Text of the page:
Emerson, in fact, had arrived at religion without theology. In this respect the Transcendentalists are a development of the Romantic stress on the heroic individual and the power of feeling. Religious experience is no longer that which grounds individuals linked in communities. Rather, religious experience is a personal communion with nature. Religion becomes the individual experience of transcendence felt by the self-reliant person, rather like those favoured by William James (see below). In this respect Emerson and his followers represent a further turn in the privatization of religious experience. Sometimes it is said that this inward turn diminished interest in American social institutions and debates in the crucial years before the Civil War. Yet Ann Rose argues that while the Transcendentalists turned aside from politics, they sought social reform through their immediate influence as individuals, as families and in co operative experiments. Among women in particular effective networks were established (Rose 1981:225, 174-84). We may note, too, that the pioneer American conservationist John Muir drew heavily on Emerson to create a kind of ideology for his work (Albanese 1991:93-105). On the other hand, Robert Bellah and his fellow writers say that American society today is characterized by an individualism so extreme as to weaken social cohesion. They point the finger at Emerson as one of those whose influence has created the impression that the interests of the individual and those of society are opposed to one another (Bellah 1986:55) They say, 'the dead end of radical individualism' has been 'inherited from Wordsworth, Emerson and other romantics'. The resulting language of radical individual autonomy has reduced people to 'arbitrary centers of volition' (ibid.: 81). This, of course, is not an exclusively American problem: Alasdair Maclntyre (1985) stimulated considerable debate with his suggestion that ethical discourse generally has become vitiated by sundering the individual from community and tradition.
Whether these analyses are correct is open to debate. They do, however, indicate ongoing unease about the contemporary individualistic depiction of human nature. The concern about the role of the will is particularly significant, and points back to the role of Romanticism in creating present-day images. Romanticism sought to transcend polarities by an appeal to the power of feeling, which was intended to integrate subject and object, conscious mind and unconscious mind, human beings and nature. With this development religious experience was effectively deinstitutionalized. Spirituality now became for many an aspect of the pursuit of beauty or the appreciation of nature. Richard Tarnas comments that '[A]rt itself- music, literature, drama, painting— now took on a virtually religious status for the Romantic sensibility...for many modern intellectuals disillusioned with orthodox religion, art became the chief spiritual outlet and medium' (Tarnas 1993:373). With its more subtle sensibilities, Romanticism broadened the category of religious experience. Paradoxically it also foreshortened the horizons of religious experience. Religion was increasingly how individuals expressed their identity and found individual fulfilment, rather than a shared understanding in communal or social life (cf. Taylor 1992: ch. 21). Such individuals were attuned to nature, and thus in theory in harmony with it. And yet, the Romantic stereotype was the person of genius, of originality, of courage, in whom the unconscious creativity of nature burst into conscious understanding and action. This led easily to an esteem of strength of will in developing human gifts and visions, and to a view of human beings as separate from and even dominating nature. Romanticism did not transcend polarities in the way that it had first hoped.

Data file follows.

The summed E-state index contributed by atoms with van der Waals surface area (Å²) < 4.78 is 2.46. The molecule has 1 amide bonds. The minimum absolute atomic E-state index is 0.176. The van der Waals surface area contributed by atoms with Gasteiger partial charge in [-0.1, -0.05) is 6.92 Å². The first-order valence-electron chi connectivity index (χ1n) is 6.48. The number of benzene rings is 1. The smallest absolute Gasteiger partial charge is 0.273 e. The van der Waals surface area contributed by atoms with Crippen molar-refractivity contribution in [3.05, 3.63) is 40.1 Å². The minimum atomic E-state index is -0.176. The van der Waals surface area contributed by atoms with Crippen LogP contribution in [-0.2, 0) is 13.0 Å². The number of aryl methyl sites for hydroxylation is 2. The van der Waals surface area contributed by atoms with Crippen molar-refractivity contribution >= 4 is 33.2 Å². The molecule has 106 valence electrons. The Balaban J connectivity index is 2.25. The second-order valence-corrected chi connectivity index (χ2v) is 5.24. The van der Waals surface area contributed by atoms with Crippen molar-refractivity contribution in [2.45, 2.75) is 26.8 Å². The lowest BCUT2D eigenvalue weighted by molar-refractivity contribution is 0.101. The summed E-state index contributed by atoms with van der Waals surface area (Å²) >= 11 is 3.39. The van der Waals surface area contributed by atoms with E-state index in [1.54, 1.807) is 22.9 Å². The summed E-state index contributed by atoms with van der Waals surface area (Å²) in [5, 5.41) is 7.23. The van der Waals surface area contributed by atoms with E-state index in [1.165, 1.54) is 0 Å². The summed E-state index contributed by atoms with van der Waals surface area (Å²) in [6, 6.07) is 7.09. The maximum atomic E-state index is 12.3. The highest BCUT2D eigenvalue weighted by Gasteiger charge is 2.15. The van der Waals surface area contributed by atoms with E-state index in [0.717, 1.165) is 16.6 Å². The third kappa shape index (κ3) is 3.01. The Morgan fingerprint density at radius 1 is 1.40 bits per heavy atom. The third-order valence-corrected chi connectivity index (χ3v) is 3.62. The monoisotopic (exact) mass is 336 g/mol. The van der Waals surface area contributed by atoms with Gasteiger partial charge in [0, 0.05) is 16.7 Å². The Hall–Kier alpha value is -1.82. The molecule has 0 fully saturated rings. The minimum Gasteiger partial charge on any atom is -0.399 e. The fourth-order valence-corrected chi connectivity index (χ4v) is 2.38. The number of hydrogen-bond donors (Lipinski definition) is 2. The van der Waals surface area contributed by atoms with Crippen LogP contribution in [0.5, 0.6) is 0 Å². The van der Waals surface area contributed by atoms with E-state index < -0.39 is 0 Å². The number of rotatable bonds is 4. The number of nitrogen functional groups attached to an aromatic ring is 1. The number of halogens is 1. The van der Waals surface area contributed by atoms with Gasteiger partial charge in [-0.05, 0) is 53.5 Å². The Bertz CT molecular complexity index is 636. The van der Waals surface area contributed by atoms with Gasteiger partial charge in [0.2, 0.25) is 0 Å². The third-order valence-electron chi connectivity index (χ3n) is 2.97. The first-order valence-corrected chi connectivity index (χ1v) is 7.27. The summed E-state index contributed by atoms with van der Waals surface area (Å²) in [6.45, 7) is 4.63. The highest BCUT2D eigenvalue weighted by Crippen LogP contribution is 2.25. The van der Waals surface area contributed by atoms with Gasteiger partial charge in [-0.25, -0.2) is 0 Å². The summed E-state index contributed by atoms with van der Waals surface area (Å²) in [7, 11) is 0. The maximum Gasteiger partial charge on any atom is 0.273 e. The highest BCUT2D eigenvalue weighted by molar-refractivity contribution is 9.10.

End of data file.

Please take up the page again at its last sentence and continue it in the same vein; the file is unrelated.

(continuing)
One stream of Romantic influence carried on through the churches and sought a new mystagogy. The clear windows and interlocking proportions of eighteenth-century churches, with their delight in rationality, gave way to neo-gothic architecture. Sacredness and mystery were evoked by decoration, interplay of light and shade and the separation of sacred space by means of altars and sanctuaries. The sacraments, like nature as a whole, were seen as imbued with mystery and divine self-disclosure. They could only yield their secrets to those with respect for the mystery. There was a stress on Church and ministry as divinely willed. Prayer and worship focused anew on the mystery of the incarnation. A second stream rolled away from the churches into a gnostic nature religion. A divine presence is seen in nature, and salvation is to be found in recovery of harmony with nature and thus with the ground of being. Some spirituality associated with ecology is the heir of this stream today. A third stream of Romantic influence helped create the nascent discipline of psychology, by drawing attention to the inexhaustible and complex depths of human nature.